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nothing that he would call any thing, or you either, taken separately

Women’s Work.

[There is much force in the following article, and we hope that none of the thousand husbands and fathers into whose hands the Farmer regularly goes will fail to read and consider it. — Ed.]

      Women’s work is never done. Up in the morning with the lark, prepare breakfast for ever so many hungry mouths; wash dishes, skim milk, churn, work butter, bake bread, make beds, sweep rooms, dust furniture hunt strings for Willie, bonnet for Susie, jack-knife for Sammy, and shoestrings for Mary, fill the dinner basket, wash and comb and send off to school half a dozen urchins: clean kitchen, black stove, scour pans, knives, forks, and no one but a genuine housekeeper can tell what not. Prepare dinner, wash dishes, sweep and now for a little rest. — Yes, rest, for the feet, but not for the fingers, for are there not plenty of little garments that have been unluckily caught upon strong brambles or inconvenient nails, besides the backs that will soon require a new covering. Children tear off their clothes so fast, especially when they go to school.
      All too soon the noisy boys and girls are at home again — then there are twenty things wanted at once, and for the life of you you can’t tell which to get first. Their wants supplied, you turn your attention towards supper; wash dishes again, attend to milk, clean sauce for breakfast, wash chubby faces, hands and feet, slip them between the sheets, sit down and draw a long breath of relief, that is, if the little troop are likely to drop asleep soon.
      Again there is rest for the weary feet, but none for the ever busy fingers, for there are all the feet in the family to keep covered, and the knitting is everlasting. As you sit by the bright light, busily plying the shining knitting needles, the good man of the house comes in. His day's work is done ; perhaps it has been n hard one, but now it is over. He seats himself by your table in an easy chair, asks wife to get him the last paper, and composes himself for a good rest, fingers and all; furnishing his mind with healthful food at the same time. If you should ask him to read aloud, as you had found no time to look over the papers, he would undoubtedly tell you he was too tired. Should you intimate that you were tired also, he would look at you in astonishment, wonder how any one could get tired puttering around in the house all day; he could do all the house work in two hours. Wants to know if you are tired why you don’t rest and read, not sit there punching away at that knttting work that don’t amount to any thing.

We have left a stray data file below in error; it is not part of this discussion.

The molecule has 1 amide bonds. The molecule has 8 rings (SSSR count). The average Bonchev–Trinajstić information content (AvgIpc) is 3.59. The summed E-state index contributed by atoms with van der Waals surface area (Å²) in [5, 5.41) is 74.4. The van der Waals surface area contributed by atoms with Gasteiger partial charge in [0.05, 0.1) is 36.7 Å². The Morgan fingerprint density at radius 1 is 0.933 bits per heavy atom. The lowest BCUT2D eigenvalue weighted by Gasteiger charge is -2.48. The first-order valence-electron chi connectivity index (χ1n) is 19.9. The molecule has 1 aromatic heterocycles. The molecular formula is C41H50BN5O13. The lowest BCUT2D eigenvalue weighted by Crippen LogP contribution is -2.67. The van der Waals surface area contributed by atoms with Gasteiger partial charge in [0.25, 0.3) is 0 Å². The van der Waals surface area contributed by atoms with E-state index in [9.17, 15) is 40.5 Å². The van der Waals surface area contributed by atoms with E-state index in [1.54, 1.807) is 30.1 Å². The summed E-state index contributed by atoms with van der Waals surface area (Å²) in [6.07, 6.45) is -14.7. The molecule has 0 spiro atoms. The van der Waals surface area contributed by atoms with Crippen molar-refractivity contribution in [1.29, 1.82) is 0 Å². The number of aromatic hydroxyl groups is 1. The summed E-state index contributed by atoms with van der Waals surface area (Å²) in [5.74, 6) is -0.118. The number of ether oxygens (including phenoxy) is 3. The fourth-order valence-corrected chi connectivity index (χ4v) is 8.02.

You turn your eyes back, review your days labor and find, fatiguing as it has been, that you have done nothing that he would call any thing, or you either, taken separately; yet all together how tiresome it has been. Take six I almost might say seven such days, for in a large family there is much that must be done even on the Sabbath; add the washing, ironing and other extra work and you have a hard week’s labor. Fifty-two such weeks with soup making and house-cleaning in the Spring and butchering season in the fall, and you have a year’s work which no woman can perform, year after year, without injuring her health and bringing on old age prematurely.
      Those who are not blessed with a strong constitution to commence with, fall by the way. They die of consumption, fevers and every disease flesh is heir to, — but no one can tell how long they have been dying by inches. Husbands, if you have wives with whom you would spend the evening of your days, see to it that they are not overburdened, but have a little chance for rest of the body, and improvement of the mind. Be not more careless of their necessities than you are of the wants of your beasts of burden. Do not think be cause a woman’s whole time is consumed in such work which would be nothing for your broad shoulders and strong arms, that she is never weary. Do not say that housework is not anything, until you have tried it yourselves for a week, — not after your bungling masculine manner, but as it should be done. Do not be very particular about getting all the latest patented drills, reapers, mowers and sowers before you fix things convenient for her work about the house and door yard; and above all, don’t speak so slightly of housework before your young daughters; this creates a distaste for it in their minds, and causes them to wish for employment that will be more appreciated, thus leaving the whole burden upon their mother’s shoulders long after they should have relieved her of a part of its weight.

Mrs. G. H. Adams (Elba, Dodge Co., Wis.), “Women’s Work,” The Wisconsin Farmer (“A monthly magazine devoted to agriculture, horticulture and rural economy,” edited by J. W. Hoyt) 15:8 (August 1863) : 304-305

1 March 2022